When Being 'Paingry' Leads to 'Painsomnia'
I am pretty much in pain all day, every day.
The intensity and level of pain varies, but to be very honest, I don’t remember what life is like without pain.
Seriously, I have been in some form of pain since March of 2014. Try and let that sink in – that means 24/7 pain for the last five years. That’s deep.
I have multiple conditions that cause some form of pain. Some days it is just one condition that causes pain. Other days, I am not so lucky; several of them come together and cause so much pain I am brought to tears. Not to say that one condition on its own has not done that all by itself, though.
Recently, my endometriosis pain was so intense I doubled over in pain and started crying. The next week I had so much pain in my legs and hands because there was a huge shift in barometric pressure that caused my arthritis to flare up. My leg pain is multifaceted. Some comes from the metal implanted after a surgery that resulted from a cheer injury; the other is sheer arthritis from wear and tear, as well as from autoimmunity. The pain in my hands comes from arthritis which stems again, from an autoimmune condition. Regardless, it is some of the worst pain I have ever felt in my life. I also have arthritis in my spine and hip, and when that flares up, it can bring me to a screeching halt. If I get a migraine on top of all of this, then I am done for entirely. Many days I am able to push through and put that fake smile on like all is well, but some days I am worn totally down and get “paingry.”
Now what is “paingry” you ask? Paingry (for me) happens when my mood totally changes and I am extra cranky and irritable because I am in so much pain. I am no longer able to pretend that everything is peaches and butterflies because my body is literally exhausted from not only “faking well,” but from fighting itself and trying to do every task while experiencing some of the highest levels of pain felt by the human body. Imagine trying to work, run errands, hold conversations, cook, clean and manage your everyday life while having someone hitting you in the abdomen with a baseball bat, lighting the joints in your hands on fire, crushing the bones in your legs and jumping on your nerves in your face and in your head. Sounds impossible right? Well for some of us, we don’t have a choice and we have to do it day in and day out. Still, it can get so overwhelming that we get a little extra snippy.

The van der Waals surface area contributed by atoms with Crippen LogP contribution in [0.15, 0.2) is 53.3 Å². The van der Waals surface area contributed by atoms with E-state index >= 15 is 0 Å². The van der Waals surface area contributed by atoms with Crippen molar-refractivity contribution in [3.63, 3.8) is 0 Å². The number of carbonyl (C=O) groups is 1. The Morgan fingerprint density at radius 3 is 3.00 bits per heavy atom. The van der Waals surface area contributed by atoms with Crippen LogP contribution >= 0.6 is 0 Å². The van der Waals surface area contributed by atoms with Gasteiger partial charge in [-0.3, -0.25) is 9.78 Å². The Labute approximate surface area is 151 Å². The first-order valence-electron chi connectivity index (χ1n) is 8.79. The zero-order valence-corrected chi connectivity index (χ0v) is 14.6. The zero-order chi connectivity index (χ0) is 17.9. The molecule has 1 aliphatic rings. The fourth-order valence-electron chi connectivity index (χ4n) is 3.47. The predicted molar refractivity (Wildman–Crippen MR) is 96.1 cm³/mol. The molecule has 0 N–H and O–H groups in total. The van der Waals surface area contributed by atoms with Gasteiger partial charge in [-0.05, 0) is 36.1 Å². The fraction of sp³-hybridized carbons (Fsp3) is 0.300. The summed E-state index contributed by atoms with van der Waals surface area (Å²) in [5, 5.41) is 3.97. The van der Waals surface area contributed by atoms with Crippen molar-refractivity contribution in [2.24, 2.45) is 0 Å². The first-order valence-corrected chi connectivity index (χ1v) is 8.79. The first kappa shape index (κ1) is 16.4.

The other day I was in such a tremendous amount of pain that I had just had it. I was out trying to accomplish several tasks and there were some bumps in my day. I had tried my hardest to be pleasant, but by the final straw, a frustrating phone call, I had had it. That was when the attitude went from zero to 100. The pain had fully taken over and it felt like I was on a war path at that point. Not only did the person on the phone get my piece of my mind, any one else I encountered who rubbed me the wrong way got a piece of it too. Is it right? No. But it is reality when you have nothing else left physically and emotionally because of pain.
The other unfortunate side effect of being paingry is that is leads to painsomia. That night I was up all night because there was no comfort to be found. The pain was so deep in my body that the medications barely touched it. I had soaked in Epsom salts and essential oils, rubbed my body in lidocaine and essential oils, taken my medications, and curled up with my heating pad while praying for some comfort and relief. I barely found any. At one point I felt the tears welling up in my eyes because I was so tired and so uncomfortable that that was all I could physically do.
Many of us have nights like this and don’t say a word.
We sit up rocking back and forth praying for relief.
We flip through the channels or scroll the Netflix and Hulu queue for some show to binge watch in order to distract ourselves.
And sometimes that works, sometimes it does not.
Some nights I try to do yoga to help ease the pain as well, but the point is all the same: it is 3 a.m., I am awake, and I am in pain. Hence, painsominia. And the absurd thing is I am exhausted. I want to sleep. I want to rest. But my body feels like it is on level 1,000 of pain and just can’t get the message to calm down. Eventually I will tire and fall asleep, but it will take a while.
These are the realities of living with chronic and autoimmune diseases. And maybe one day it won’t have to be like this, but until then here we are. So here’s to finding that perfect position, medications and treatments that work, and a good show to distract you through it all.